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The Spectrum of State Models to Support Medicaid LTSS


Medicaid Long-Term Services and Supports (LTSS) are provided to only 6% of Medicaid beneficiaries but account for a disproportionate 33% of total Medicaid spend. In anticipation of demographic shifts and growth in the population eligible for LTSS, states are increasingly considering policies that go beyond traditional fee-for-service (FFS). While some states accomplish their LTSS program goals by contracting with managed care organizations (MCOs) to deliver LTSS, insurer-provider tensions and state goals, such as retaining funding within the state, have led other states to adopt alternative approaches that stop short of fully delegating programmatic administration of services. However, limited research is available on these MLTSS alternatives.


ATI Advisory surveyed state LTSS management models that leverage provider, state, or community-managed programs to understand the detailed approaches and outcomes of these model, such as beneficiary satisfaction and institutional to community rebalancing. We studied the structures of seven state programs (Alabama, Arkansas, Connecticut, Georgia, Massachusetts, Oregon, and Washington) through interviews with state officials and researchers, and review of policy and research documents, as well as program evaluations.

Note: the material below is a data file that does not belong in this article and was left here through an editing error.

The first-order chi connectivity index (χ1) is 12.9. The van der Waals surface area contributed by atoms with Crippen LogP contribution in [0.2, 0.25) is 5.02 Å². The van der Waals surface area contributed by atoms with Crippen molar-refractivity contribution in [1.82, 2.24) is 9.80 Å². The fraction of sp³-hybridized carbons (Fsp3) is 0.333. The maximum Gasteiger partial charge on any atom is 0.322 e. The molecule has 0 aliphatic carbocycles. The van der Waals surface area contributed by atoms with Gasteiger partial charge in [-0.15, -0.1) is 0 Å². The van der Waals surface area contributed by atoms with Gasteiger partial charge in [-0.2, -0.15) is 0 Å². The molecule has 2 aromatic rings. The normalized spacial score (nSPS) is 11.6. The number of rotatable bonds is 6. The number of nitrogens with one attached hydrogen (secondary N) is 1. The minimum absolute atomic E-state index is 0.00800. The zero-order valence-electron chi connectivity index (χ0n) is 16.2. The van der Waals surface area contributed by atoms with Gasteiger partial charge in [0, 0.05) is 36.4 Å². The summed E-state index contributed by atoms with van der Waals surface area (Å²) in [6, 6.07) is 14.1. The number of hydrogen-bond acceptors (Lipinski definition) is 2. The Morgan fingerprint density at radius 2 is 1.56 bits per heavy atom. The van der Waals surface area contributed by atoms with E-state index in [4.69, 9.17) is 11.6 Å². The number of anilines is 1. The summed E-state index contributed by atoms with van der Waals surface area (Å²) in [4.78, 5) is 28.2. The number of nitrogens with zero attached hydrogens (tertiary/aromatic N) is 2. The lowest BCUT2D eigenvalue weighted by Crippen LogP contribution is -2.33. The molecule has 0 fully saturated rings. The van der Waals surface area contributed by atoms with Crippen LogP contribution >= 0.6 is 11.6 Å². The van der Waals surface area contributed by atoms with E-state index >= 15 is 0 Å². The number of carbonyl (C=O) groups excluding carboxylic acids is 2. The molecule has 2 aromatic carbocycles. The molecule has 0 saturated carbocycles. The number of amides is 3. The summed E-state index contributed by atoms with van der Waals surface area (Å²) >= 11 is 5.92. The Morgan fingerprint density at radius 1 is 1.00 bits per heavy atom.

Non-managed care approaches provide a strong option to states seeking to improve their Medicaid LTSS programs. These models can help states attain their goals of shifting care to lower-cost settings while attaining high beneficiary satisfaction and provider engagement. Core to the success of these programs is investment in state infrastructure, working directly with providers, and leveraging community-based and local organizations.

Supported by the Indiana Health Care Association (IHCA). ATI Advisory retained editorial independence and all research and perspectives contained within are our own.


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